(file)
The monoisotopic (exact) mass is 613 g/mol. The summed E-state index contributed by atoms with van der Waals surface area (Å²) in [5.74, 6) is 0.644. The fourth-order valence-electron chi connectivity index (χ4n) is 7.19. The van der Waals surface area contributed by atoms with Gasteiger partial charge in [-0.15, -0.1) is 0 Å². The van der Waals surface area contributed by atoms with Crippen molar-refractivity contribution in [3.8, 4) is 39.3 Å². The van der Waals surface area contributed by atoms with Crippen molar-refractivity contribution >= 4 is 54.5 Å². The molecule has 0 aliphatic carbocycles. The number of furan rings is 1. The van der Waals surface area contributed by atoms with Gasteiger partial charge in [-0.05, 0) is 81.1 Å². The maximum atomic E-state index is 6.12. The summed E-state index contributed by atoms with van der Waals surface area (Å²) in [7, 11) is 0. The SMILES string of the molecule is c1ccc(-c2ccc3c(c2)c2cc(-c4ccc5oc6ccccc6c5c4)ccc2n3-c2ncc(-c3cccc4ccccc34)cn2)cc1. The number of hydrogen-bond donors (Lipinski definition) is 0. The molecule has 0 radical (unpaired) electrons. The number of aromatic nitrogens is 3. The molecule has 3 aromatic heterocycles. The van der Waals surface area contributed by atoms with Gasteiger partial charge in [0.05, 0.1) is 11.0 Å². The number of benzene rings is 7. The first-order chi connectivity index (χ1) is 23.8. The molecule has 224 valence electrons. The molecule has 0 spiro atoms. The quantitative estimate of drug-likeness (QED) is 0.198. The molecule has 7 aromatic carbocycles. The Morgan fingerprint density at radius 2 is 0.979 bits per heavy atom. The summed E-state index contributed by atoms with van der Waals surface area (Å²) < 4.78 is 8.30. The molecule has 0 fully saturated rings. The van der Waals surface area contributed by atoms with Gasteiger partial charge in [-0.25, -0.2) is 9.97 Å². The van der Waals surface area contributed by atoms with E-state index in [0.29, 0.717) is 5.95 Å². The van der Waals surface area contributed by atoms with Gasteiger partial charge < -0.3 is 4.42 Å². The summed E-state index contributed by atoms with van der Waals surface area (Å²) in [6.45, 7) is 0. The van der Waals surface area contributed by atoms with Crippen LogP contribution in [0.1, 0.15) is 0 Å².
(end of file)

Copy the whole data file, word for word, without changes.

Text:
The monoisotopic (exact) mass is 613 g/mol. The summed E-state index contributed by atoms with van der Waals surface area (Å²) in [5.74, 6) is 0.644. The fourth-order valence-electron chi connectivity index (χ4n) is 7.19. The van der Waals surface area contributed by atoms with Gasteiger partial charge in [-0.15, -0.1) is 0 Å². The van der Waals surface area contributed by atoms with Crippen molar-refractivity contribution in [3.8, 4) is 39.3 Å². The van der Waals surface area contributed by atoms with Crippen molar-refractivity contribution >= 4 is 54.5 Å². The molecule has 0 aliphatic carbocycles. The number of furan rings is 1. The van der Waals surface area contributed by atoms with Gasteiger partial charge in [-0.05, 0) is 81.1 Å². The maximum atomic E-state index is 6.12. The summed E-state index contributed by atoms with van der Waals surface area (Å²) in [7, 11) is 0. The SMILES string of the molecule is c1ccc(-c2ccc3c(c2)c2cc(-c4ccc5oc6ccccc6c5c4)ccc2n3-c2ncc(-c3cccc4ccccc34)cn2)cc1. The number of hydrogen-bond donors (Lipinski definition) is 0. The molecule has 0 radical (unpaired) electrons. The number of aromatic nitrogens is 3. The molecule has 3 aromatic heterocycles. The van der Waals surface area contributed by atoms with Gasteiger partial charge in [0.05, 0.1) is 11.0 Å². The number of benzene rings is 7. The first-order chi connectivity index (χ1) is 23.8. The molecule has 224 valence electrons. The molecule has 0 spiro atoms. The quantitative estimate of drug-likeness (QED) is 0.198. The molecule has 7 aromatic carbocycles. The Morgan fingerprint density at radius 2 is 0.979 bits per heavy atom. The summed E-state index contributed by atoms with van der Waals surface area (Å²) < 4.78 is 8.30. The molecule has 0 fully saturated rings. The van der Waals surface area contributed by atoms with Gasteiger partial charge in [-0.25, -0.2) is 9.97 Å². The van der Waals surface area contributed by atoms with E-state index in [0.29, 0.717) is 5.95 Å². The van der Waals surface area contributed by atoms with Gasteiger partial charge < -0.3 is 4.42 Å². The summed E-state index contributed by atoms with van der Waals surface area (Å²) in [6.45, 7) is 0. The van der Waals surface area contributed by atoms with Crippen LogP contribution in [0.1, 0.15) is 0 Å².